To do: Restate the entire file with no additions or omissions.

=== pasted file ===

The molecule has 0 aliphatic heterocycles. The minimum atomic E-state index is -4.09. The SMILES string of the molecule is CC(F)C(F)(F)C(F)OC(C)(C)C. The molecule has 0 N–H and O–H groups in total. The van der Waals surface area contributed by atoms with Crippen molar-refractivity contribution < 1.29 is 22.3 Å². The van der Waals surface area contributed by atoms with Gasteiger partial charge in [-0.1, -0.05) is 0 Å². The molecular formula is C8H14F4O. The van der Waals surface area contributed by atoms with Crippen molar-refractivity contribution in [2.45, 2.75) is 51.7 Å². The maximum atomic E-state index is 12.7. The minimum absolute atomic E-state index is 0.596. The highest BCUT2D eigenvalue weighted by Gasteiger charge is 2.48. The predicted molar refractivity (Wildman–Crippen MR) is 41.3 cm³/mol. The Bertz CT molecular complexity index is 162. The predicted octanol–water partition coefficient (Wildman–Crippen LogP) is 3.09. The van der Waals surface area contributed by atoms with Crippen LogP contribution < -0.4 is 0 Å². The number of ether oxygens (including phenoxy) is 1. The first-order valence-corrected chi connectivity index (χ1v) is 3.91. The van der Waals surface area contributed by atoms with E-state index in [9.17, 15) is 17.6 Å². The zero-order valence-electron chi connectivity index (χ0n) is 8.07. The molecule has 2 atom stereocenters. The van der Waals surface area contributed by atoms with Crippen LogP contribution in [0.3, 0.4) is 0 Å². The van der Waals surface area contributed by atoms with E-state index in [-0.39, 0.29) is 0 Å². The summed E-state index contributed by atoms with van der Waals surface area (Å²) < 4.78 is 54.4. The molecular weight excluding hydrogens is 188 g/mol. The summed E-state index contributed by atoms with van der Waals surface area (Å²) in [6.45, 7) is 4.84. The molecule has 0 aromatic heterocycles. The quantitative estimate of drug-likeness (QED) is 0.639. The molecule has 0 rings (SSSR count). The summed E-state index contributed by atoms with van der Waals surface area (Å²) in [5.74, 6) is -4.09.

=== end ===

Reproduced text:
The molecule has 0 aliphatic heterocycles. The minimum atomic E-state index is -4.09. The SMILES string of the molecule is CC(F)C(F)(F)C(F)OC(C)(C)C. The molecule has 0 N–H and O–H groups in total. The van der Waals surface area contributed by atoms with Crippen molar-refractivity contribution < 1.29 is 22.3 Å². The van der Waals surface area contributed by atoms with Gasteiger partial charge in [-0.1, -0.05) is 0 Å². The molecular formula is C8H14F4O. The van der Waals surface area contributed by atoms with Crippen molar-refractivity contribution in [2.45, 2.75) is 51.7 Å². The maximum atomic E-state index is 12.7. The minimum absolute atomic E-state index is 0.596. The highest BCUT2D eigenvalue weighted by Gasteiger charge is 2.48. The predicted molar refractivity (Wildman–Crippen MR) is 41.3 cm³/mol. The Bertz CT molecular complexity index is 162. The predicted octanol–water partition coefficient (Wildman–Crippen LogP) is 3.09. The van der Waals surface area contributed by atoms with Crippen LogP contribution < -0.4 is 0 Å². The number of ether oxygens (including phenoxy) is 1. The first-order valence-corrected chi connectivity index (χ1v) is 3.91. The van der Waals surface area contributed by atoms with E-state index in [9.17, 15) is 17.6 Å². The zero-order valence-electron chi connectivity index (χ0n) is 8.07. The molecule has 2 atom stereocenters. The van der Waals surface area contributed by atoms with Crippen LogP contribution in [0.3, 0.4) is 0 Å². The van der Waals surface area contributed by atoms with E-state index in [-0.39, 0.29) is 0 Å². The summed E-state index contributed by atoms with van der Waals surface area (Å²) < 4.78 is 54.4. The molecular weight excluding hydrogens is 188 g/mol. The summed E-state index contributed by atoms with van der Waals surface area (Å²) in [6.45, 7) is 4.84. The molecule has 0 aromatic heterocycles. The quantitative estimate of drug-likeness (QED) is 0.639. The molecule has 0 rings (SSSR count). The summed E-state index contributed by atoms with van der Waals surface area (Å²) in [5.74, 6) is -4.09.